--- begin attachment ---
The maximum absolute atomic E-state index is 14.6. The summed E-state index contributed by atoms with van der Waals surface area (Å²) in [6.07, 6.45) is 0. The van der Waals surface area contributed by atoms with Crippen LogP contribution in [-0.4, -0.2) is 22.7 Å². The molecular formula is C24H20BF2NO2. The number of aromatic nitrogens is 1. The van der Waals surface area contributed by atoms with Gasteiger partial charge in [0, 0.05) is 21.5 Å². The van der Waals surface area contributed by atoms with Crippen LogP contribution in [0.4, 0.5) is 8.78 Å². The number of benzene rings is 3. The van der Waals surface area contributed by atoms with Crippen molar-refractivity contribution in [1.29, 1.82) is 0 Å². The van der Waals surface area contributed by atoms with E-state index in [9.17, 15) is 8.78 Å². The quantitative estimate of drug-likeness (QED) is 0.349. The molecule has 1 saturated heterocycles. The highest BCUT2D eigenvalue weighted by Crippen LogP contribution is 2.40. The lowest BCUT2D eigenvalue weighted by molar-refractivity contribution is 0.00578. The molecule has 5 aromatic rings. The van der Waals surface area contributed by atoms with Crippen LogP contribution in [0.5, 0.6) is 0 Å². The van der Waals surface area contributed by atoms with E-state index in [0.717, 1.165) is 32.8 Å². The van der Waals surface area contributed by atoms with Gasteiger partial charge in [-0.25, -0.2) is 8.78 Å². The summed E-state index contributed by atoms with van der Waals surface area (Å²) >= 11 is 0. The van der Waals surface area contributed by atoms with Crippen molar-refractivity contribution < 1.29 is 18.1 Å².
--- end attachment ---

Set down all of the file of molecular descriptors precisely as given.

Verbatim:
The maximum absolute atomic E-state index is 14.6. The summed E-state index contributed by atoms with van der Waals surface area (Å²) in [6.07, 6.45) is 0. The van der Waals surface area contributed by atoms with Crippen LogP contribution in [-0.4, -0.2) is 22.7 Å². The molecular formula is C24H20BF2NO2. The number of aromatic nitrogens is 1. The van der Waals surface area contributed by atoms with Gasteiger partial charge in [0, 0.05) is 21.5 Å². The van der Waals surface area contributed by atoms with Crippen LogP contribution in [0.4, 0.5) is 8.78 Å². The number of benzene rings is 3. The van der Waals surface area contributed by atoms with Crippen molar-refractivity contribution in [1.29, 1.82) is 0 Å². The van der Waals surface area contributed by atoms with E-state index in [9.17, 15) is 8.78 Å². The quantitative estimate of drug-likeness (QED) is 0.349. The molecule has 1 saturated heterocycles. The highest BCUT2D eigenvalue weighted by Crippen LogP contribution is 2.40. The lowest BCUT2D eigenvalue weighted by molar-refractivity contribution is 0.00578. The molecule has 5 aromatic rings. The van der Waals surface area contributed by atoms with Crippen LogP contribution in [0.5, 0.6) is 0 Å². The van der Waals surface area contributed by atoms with E-state index in [0.717, 1.165) is 32.8 Å². The van der Waals surface area contributed by atoms with Gasteiger partial charge in [-0.25, -0.2) is 8.78 Å². The summed E-state index contributed by atoms with van der Waals surface area (Å²) >= 11 is 0. The van der Waals surface area contributed by atoms with Crippen molar-refractivity contribution < 1.29 is 18.1 Å².